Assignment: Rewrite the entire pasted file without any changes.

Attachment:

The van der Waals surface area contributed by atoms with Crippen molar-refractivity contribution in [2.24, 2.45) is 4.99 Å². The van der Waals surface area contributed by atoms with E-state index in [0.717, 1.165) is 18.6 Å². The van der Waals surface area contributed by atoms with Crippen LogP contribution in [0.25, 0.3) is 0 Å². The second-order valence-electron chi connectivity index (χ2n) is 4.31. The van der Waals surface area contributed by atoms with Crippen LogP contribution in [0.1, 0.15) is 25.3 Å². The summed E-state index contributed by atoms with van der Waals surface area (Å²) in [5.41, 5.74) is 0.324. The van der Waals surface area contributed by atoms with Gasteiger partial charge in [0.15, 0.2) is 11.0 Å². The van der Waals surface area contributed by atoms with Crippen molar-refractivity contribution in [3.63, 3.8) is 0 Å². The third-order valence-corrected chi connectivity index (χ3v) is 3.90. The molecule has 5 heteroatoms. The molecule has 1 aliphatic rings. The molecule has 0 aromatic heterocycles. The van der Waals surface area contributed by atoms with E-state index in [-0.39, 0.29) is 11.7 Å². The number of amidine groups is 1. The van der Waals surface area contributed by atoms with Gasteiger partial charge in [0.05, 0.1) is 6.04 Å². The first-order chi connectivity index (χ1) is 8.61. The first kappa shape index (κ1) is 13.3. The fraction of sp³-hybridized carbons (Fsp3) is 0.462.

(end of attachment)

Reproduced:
The van der Waals surface area contributed by atoms with Crippen molar-refractivity contribution in [2.24, 2.45) is 4.99 Å². The van der Waals surface area contributed by atoms with E-state index in [0.717, 1.165) is 18.6 Å². The van der Waals surface area contributed by atoms with Crippen LogP contribution in [0.25, 0.3) is 0 Å². The second-order valence-electron chi connectivity index (χ2n) is 4.31. The van der Waals surface area contributed by atoms with Crippen LogP contribution in [0.1, 0.15) is 25.3 Å². The summed E-state index contributed by atoms with van der Waals surface area (Å²) in [5.41, 5.74) is 0.324. The van der Waals surface area contributed by atoms with Gasteiger partial charge in [0.15, 0.2) is 11.0 Å². The van der Waals surface area contributed by atoms with Crippen molar-refractivity contribution in [3.63, 3.8) is 0 Å². The third-order valence-corrected chi connectivity index (χ3v) is 3.90. The molecule has 5 heteroatoms. The molecule has 1 aliphatic rings. The molecule has 0 aromatic heterocycles. The van der Waals surface area contributed by atoms with E-state index in [-0.39, 0.29) is 11.7 Å². The number of amidine groups is 1. The van der Waals surface area contributed by atoms with Gasteiger partial charge in [0.05, 0.1) is 6.04 Å². The first-order chi connectivity index (χ1) is 8.61. The first kappa shape index (κ1) is 13.3. The fraction of sp³-hybridized carbons (Fsp3) is 0.462.